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Today's News

  • Red Devils take down Indians 72-48

    Chiefland High School’s boys basketball team faced a big test in its first game of the season last week against Williston.

    And despite Eugene Carter’s 29 points and the Indians’ strong second quarter performance, the Red Devils overwhelmed Chiefland, 72-48.

    Most coaches would see a season-opening loss as an early roadblock. But Chiefland coach Mike Beck saw the defeat as a good learning opportunity. Beck said they probably won’t face another team this season that can play inside as well as Williston.

  • Hornets sting the Eagles

    Three Hawthorne players scored in triple digits, and the Hornets’ boys basketball team dominated Bronson High School last Thursday night, 62-24.

    Hawthorne came out rolling to a 15-2 lead through the first quarter, led by Montell Bryant and Ed Ray.

    Ray led the Hornets with 25 points. Bryant added 15 points and 12 rebounds. Leamon Wilson finished with 12 points for Hawthorne.

    Facing such a large deficit early, the Eagles never came close. Hawthorne tacked on 40 more points over the next two quarters, compared to the Eagles’ 18.

  • City employees get Christmas bonuses

    City of Williston employees will receive Christmas bonuses this year and also have been granted an additional half day off for the holiday. City council voted on the measures at Tuesday evening’s meeting.

    Council president Debra Jones made the recommendation and said that she and city manager Marcus Collins thought it would be beneficial to move the traditional Christmas dinner back to Dec. 18 instead of holding it on Dec. 23, so close to the holiday itself.

  • Police chief lobbies for Veterans Day parade

    Chiefland Police Chief Robert Douglas wants a Veterans Day parade and he’s visiting all of the local municipalities to get them on board.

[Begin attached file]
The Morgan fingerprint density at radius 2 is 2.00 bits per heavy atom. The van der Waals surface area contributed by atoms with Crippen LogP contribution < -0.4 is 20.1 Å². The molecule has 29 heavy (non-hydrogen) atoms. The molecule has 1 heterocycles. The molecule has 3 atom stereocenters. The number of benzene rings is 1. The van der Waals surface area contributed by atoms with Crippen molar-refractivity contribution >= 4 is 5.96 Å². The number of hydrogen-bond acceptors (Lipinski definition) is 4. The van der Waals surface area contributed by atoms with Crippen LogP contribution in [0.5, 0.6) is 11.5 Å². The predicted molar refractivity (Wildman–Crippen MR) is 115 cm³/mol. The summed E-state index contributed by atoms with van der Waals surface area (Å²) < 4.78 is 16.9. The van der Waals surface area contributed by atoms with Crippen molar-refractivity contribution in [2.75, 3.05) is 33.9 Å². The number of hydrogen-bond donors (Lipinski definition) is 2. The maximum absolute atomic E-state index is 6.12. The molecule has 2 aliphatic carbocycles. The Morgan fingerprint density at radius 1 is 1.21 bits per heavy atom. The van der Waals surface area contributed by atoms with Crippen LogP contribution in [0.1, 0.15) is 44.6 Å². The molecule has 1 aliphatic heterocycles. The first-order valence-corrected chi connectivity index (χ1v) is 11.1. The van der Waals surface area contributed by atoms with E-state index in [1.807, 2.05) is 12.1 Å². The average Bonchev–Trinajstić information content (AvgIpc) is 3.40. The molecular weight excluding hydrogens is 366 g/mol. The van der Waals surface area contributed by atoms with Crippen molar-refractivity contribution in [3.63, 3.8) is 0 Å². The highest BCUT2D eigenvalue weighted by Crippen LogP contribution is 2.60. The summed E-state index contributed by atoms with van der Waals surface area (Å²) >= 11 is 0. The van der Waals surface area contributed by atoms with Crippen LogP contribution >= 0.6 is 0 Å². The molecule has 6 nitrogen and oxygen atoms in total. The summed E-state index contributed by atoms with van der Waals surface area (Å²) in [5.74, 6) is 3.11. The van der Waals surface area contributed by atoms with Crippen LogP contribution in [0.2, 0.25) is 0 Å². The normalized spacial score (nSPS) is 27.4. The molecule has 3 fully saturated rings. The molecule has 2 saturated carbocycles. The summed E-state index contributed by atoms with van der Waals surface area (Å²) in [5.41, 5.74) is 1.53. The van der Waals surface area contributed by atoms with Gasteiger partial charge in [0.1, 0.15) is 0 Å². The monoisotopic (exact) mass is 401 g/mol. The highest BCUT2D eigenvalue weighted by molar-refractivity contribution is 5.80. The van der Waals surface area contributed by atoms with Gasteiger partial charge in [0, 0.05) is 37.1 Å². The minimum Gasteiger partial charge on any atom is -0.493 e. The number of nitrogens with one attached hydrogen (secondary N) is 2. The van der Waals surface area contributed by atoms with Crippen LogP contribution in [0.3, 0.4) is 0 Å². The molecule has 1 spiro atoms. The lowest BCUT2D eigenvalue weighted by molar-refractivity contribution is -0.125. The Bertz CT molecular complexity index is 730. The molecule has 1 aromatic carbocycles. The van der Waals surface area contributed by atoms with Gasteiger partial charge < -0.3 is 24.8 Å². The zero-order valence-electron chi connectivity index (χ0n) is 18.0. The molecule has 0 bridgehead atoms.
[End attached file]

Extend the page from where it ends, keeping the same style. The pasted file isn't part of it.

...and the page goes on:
“We need to honor our veterans and have a Veterans Day parade,” Douglas told the Town of Bronson Council. “We wouldn’t be here tonight having these discussions if it wasn’t for our veterans.”

  • College student pens first novel

    C.T. Douglas from Dunnellon participates in his first book signing at an event earlier this month at the Williston Friends of the Library book fair. Douglas’ fantasy, Lore: A Pirate’s Charm, is the first novel of a trilogy, a rip-roaring adventure enhanced by werewolves, vampires and magic rings. Douglas was born in Wilkesboro, N.C., in 1989. He is a full-time undergraduate Liberal Arts and Sciences major attending the University of Florida in Gainesville.

     

    A Pirate's Charm

    REVIEW BY TERRY GRAYSON

  • Kent Owens is adjusting to Williston

    You don’t have to keep your back against the wall any longer. A new chiropractor has come to town.

    Kent Owens, affiliated with Trenton Medical Center that opened on Main Street March 16, is ready to give you the adjustment of your dreams.

    Chiropractic is a system of complementary medicine based on the diagnosis and manipulative treatment of misalignments of the joints, especially those of the spinal column. The very word chiropractic comes from the Greek meaning “to do by hand.”

  • Only the name is changing

    When your name is a misnomer because you actually service more than it says, what do you do?

    Change your name.

    Trenton Medical Center, with offices and affiliates in 17 sites in seven counties, did just that. In the weeks ahead, the name Palms Medical Group will edge out the old name–but DeWayne Yates,ee^CEO of the group, assured Williston Rotarians Tuesday that nothing else is changing.

  • Hospice names new administrators

    Haven Hospice has named Deborah R. Frederick, who had been serving as administrator of its Gainesville clinical teams, administrator-at-large. Frederick will focus on orienting new administrators, assistant administrators and patient care managers, as well as work on special operational projects. Frederick has extensive experience in hospice management and leadership. “I’m really looking forward to taking our organization to the next level in hospice care,” she said.

  • Veterinarian services can now come right to your door

    There was a time when Charlotte Dow thought she wanted to be an artist, but after moving to Florida from Surrey in the United Kingdom, her love of animals prevailed.

    Thirteen years after skipping across the pond, Dr. Dow is practicing with Drs. Wade Bullock and Kendra Philman at Levy Animal Clinic.

    Dow grew up in Melbourne and attended the University of Florida where she earned her undergraduate degree in animals science.

    Always an animal lover, she chose to attend veterinary school, focusing on food animals.

  • Rotarians sponsor students to learn about other countries

    Most people know that Rotary Clubs are key contributors in their communities but many don’t know they also foster international relationships in their Youth Exchange Program.

    Tuesday, two of those youth told WIlliston Rotary Club members about their summer of awareness thanks to Rotary Club International.

    Caleb Smith of Trenton spent three weeks in Germany this summer with the family of Johannes Schockenhoff.

    His mother, Christine, said she wanted her son to experience Europe as one who lives there rather than as a tourist.